My third suggestion is a bit more...philosophical? I don't have "boundaries". Maybe it was being raised on horror films, maybe it's simply that I've always had a taste for the dark and morbid, maybe it's just my blunt anti-social tendencies, but I find most horror in media to chicken out. To go too soft. To restrain itself, by some concern for the audience, or even perhaps squeamishness on the part of the filmmakers or what have you. I'm not talking about gore here - I don't have any particular fondness for gore. I think violence, even excessive violence, has its place in horror, but only insofar as it serves the needs of the story. I dont find violence scary in and of itself. I watched a horror film on Netflix just this week called "The Terrifier" I think, about a killer clown. It got high recommendations from some friends who are also horror buffs, comparing it to classic 80s horror flicks. And I watched it, and it was OK, but it wasn't scary at all. It was just violent. The movie was basically, killer clown shows up, attacks people until it kills them in gruesome and bloody ways, the end. at no point was I even remotely emotionally affected.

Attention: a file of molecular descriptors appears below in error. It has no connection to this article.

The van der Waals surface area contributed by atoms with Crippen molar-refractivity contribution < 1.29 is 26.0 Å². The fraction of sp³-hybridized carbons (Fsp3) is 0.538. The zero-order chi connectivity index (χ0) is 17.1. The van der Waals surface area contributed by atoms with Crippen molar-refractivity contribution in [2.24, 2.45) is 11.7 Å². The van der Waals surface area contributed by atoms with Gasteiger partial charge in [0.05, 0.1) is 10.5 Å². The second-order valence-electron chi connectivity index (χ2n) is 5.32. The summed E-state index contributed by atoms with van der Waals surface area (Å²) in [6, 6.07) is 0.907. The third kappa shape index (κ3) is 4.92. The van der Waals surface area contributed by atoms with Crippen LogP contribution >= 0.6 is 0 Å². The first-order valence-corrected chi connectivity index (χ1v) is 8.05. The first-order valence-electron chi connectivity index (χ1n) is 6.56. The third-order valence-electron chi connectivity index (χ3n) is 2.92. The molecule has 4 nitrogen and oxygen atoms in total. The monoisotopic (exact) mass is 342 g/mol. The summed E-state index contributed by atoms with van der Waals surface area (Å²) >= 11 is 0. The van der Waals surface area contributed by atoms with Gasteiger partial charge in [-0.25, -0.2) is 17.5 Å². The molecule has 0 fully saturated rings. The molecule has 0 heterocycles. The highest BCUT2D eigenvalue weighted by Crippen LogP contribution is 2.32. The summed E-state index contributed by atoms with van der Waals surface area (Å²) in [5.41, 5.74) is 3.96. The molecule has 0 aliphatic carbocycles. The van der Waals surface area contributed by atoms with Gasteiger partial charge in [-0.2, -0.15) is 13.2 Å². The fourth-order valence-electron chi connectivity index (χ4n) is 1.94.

Contrast that instead with this not even two minutes from Twin Peaks...
No gore at all, not even any real violence, just intensity.

And that's what I think most horror, in film or fiction, wimps out on...the intensity. They always pull back, they always give you room to breath, they always let you (as the audience) escape. The camper is being chased by Jason, and then they turn around and he's gone. Blar. I remember that I became acutely aware of this years back when I was in the theatre watching the film The Cell (I'm not going to even look up the year, because I'm sure I'll just feel old). For those that haven't seen it, the Cell's premise was that scientists developed a way for people to enter into other people's dreams or unconscious, and a psychologist uses this with a captured serial killer to try and find out where his potentially still alive latest victim s being held.